• 8
    Natov SN, Pereira BJ. Routine serologic testing for hepatitis C virus infection should be instituted among dialysis patients. Semin Dial 2000; 13: 3938.
  • 9
    Fissell RB, Bragg-Gresham JL, Woods JD et al. Patterns of hepatitis C prevalence and seroconversion in hemodialysis units from three continents: The DOPPS. Kidney Int 2004; 65: 23352342.
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    Espinosa M, Martn-Malo A, Ojeda R et al. Marked reduction in the prevalence of hepatitis C virus infection in hemodialysis patients: Causes and consequences. Am J Kidney Dis 2004; 43: 6859.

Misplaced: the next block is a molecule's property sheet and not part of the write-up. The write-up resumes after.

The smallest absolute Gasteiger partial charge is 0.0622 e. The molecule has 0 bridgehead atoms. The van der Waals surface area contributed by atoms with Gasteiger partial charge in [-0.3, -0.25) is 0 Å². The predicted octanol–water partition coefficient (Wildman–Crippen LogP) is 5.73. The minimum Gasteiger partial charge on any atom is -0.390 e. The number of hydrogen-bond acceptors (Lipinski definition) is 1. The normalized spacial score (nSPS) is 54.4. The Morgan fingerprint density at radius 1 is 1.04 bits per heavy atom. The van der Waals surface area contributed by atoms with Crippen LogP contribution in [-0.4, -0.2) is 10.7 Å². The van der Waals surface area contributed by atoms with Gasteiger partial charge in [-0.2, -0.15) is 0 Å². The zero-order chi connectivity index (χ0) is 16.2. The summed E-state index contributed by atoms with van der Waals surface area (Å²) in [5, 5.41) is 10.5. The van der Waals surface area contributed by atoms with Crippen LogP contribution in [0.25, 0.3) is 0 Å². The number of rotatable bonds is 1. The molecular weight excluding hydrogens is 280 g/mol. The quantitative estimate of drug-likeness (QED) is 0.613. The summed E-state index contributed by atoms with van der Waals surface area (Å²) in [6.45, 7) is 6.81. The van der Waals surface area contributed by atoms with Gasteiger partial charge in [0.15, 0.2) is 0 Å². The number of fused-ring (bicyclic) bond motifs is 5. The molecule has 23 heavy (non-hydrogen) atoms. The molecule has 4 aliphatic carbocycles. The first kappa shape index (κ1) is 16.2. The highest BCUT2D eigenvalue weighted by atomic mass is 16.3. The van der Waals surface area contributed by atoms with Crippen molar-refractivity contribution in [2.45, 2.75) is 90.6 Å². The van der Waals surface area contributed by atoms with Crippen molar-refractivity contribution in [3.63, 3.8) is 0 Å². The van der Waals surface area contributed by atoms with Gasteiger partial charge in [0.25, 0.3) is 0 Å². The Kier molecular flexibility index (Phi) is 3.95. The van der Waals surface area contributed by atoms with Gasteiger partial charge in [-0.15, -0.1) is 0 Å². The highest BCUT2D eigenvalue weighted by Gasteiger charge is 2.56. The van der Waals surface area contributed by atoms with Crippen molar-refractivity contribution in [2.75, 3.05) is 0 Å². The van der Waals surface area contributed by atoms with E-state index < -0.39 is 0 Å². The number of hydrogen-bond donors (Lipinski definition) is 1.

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    Ojo AO, Hanson JA, Meier-Kriesche H et al. Survival in recipients of marginal cadaveric donor kidneys compared with other recipients and wait-listed transplant candidates. J Am Soc Nephrol 2001; 12: 589597.
  • 12
  • 13
    Wolfe RA, Ashby VB, Milford EL et al. Comparison of mortality in all patients on dialysis, patients on dialysis awaiting transplantation, and recipients of a first cadaveric transplant. N Engl J Med 1999; 341: 17251730.